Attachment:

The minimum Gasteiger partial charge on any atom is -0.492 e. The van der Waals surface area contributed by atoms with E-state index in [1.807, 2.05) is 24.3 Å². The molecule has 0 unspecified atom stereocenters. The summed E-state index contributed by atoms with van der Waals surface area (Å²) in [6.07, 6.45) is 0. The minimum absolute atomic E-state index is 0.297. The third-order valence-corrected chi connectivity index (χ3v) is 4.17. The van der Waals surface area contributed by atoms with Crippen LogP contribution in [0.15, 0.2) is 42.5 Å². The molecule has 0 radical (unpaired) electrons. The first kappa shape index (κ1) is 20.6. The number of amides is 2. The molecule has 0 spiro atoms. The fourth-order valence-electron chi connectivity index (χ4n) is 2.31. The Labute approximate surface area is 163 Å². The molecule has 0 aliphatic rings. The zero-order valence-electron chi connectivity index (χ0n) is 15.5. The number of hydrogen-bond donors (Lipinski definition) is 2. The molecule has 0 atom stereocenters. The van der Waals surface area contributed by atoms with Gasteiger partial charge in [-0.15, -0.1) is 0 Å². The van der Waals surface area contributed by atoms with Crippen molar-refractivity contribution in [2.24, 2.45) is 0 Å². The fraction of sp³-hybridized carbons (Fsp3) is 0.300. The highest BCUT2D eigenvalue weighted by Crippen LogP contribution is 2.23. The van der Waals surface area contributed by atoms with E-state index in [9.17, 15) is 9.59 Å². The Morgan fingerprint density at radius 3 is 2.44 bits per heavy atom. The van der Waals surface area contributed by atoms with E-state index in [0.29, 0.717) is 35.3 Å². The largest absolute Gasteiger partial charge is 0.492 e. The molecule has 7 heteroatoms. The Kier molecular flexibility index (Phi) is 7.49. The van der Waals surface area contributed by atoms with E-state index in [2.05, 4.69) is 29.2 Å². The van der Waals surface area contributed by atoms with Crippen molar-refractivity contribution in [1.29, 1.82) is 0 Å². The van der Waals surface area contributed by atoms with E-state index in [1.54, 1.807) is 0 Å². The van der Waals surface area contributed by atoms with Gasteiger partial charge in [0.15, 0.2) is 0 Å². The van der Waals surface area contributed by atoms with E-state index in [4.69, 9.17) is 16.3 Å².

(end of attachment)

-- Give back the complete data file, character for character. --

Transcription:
The minimum Gasteiger partial charge on any atom is -0.492 e. The van der Waals surface area contributed by atoms with E-state index in [1.807, 2.05) is 24.3 Å². The molecule has 0 unspecified atom stereocenters. The summed E-state index contributed by atoms with van der Waals surface area (Å²) in [6.07, 6.45) is 0. The minimum absolute atomic E-state index is 0.297. The third-order valence-corrected chi connectivity index (χ3v) is 4.17. The van der Waals surface area contributed by atoms with Crippen LogP contribution in [0.15, 0.2) is 42.5 Å². The molecule has 0 radical (unpaired) electrons. The first kappa shape index (κ1) is 20.6. The number of amides is 2. The molecule has 0 spiro atoms. The fourth-order valence-electron chi connectivity index (χ4n) is 2.31. The Labute approximate surface area is 163 Å². The molecule has 0 aliphatic rings. The zero-order valence-electron chi connectivity index (χ0n) is 15.5. The number of hydrogen-bond donors (Lipinski definition) is 2. The molecule has 0 atom stereocenters. The van der Waals surface area contributed by atoms with Gasteiger partial charge in [-0.15, -0.1) is 0 Å². The van der Waals surface area contributed by atoms with Crippen molar-refractivity contribution in [2.24, 2.45) is 0 Å². The fraction of sp³-hybridized carbons (Fsp3) is 0.300. The highest BCUT2D eigenvalue weighted by Crippen LogP contribution is 2.23. The van der Waals surface area contributed by atoms with E-state index in [9.17, 15) is 9.59 Å². The Morgan fingerprint density at radius 3 is 2.44 bits per heavy atom. The van der Waals surface area contributed by atoms with E-state index in [0.29, 0.717) is 35.3 Å². The largest absolute Gasteiger partial charge is 0.492 e. The molecule has 7 heteroatoms. The Kier molecular flexibility index (Phi) is 7.49. The van der Waals surface area contributed by atoms with E-state index in [2.05, 4.69) is 29.2 Å². The van der Waals surface area contributed by atoms with Crippen molar-refractivity contribution in [1.29, 1.82) is 0 Å². The van der Waals surface area contributed by atoms with E-state index in [1.54, 1.807) is 0 Å². The van der Waals surface area contributed by atoms with Gasteiger partial charge in [0.15, 0.2) is 0 Å². The van der Waals surface area contributed by atoms with E-state index in [4.69, 9.17) is 16.3 Å².